We often wonder who actually reads employee blogs. Are people truly interested in the inner workings of a company as described by some Chatty Cathy with a laptop? And aren’t insider blogs really just lengthy commercials for the company in question? Well, it seems the results are in. Just take a gander at the blog of one John Heald of Carnival Cruises for more evidence.
Heald is the blog-happy senior cruise director for the Carnival Splendor. Cruising enthusiasts – about 7 million, he claims – click on over to his blog for witty (albeit longwinded, grammatically-challenged) observations regarding life on deck the Carnival Splendor. Heald is conversational, funny and opinionated. He playfully bashes the occasional tourists and provides insight into his day-to-day life as a cruise director. Short of the long-deceased Love Boat, Heald’s blog is the closest thing folks will get to inside info from the world of cruising.
But his day in the life of the Carnival Splendor got downright dramatic when the ship was engulfed in flames last week. Heald hopped on his blog to describe what happened during the fire in a 5-part blog series. Better than any news coverage – and certainly a PR shot in the arm for Carnival, Heald gave readers the real story from an employee’s perspective.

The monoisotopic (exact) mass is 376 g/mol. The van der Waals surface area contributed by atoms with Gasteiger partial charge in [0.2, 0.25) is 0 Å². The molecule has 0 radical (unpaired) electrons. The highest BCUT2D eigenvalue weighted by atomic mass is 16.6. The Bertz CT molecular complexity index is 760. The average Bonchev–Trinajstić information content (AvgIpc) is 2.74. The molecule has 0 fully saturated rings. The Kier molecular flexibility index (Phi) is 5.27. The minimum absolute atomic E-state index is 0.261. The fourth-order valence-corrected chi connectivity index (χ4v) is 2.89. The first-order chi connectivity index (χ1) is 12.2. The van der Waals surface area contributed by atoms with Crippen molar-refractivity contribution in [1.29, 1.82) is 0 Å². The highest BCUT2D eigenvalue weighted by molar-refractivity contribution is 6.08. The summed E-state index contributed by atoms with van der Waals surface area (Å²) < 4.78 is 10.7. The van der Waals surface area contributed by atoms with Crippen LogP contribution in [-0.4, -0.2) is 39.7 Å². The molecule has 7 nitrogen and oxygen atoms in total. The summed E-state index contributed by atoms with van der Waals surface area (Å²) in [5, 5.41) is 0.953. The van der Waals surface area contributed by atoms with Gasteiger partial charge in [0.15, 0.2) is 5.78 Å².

Heald’s blog may be an anomaly in the employee blog genre; even pre-fire, the blog brought in millions of readers. The employee or industry blog gives regular folks a peek inside what happens behind closed doors. Is it unethical or kiss-and-tell or just plain voyeuristic? No more so than reality television or business profiled documentaries. Industry blogs at their best can provide the real dish about a business while serving as an ambassador of public relations. Heald’s details of the fire don’t show a company that sat back and watched a ship burn. He instead offers a gripping account of how the crew and captain moved as fast as they could to get the passengers to safety. The inside information of an employee blog can powerfully convey a business’ messages ten times faster and more effectively than a traditional press release ever could.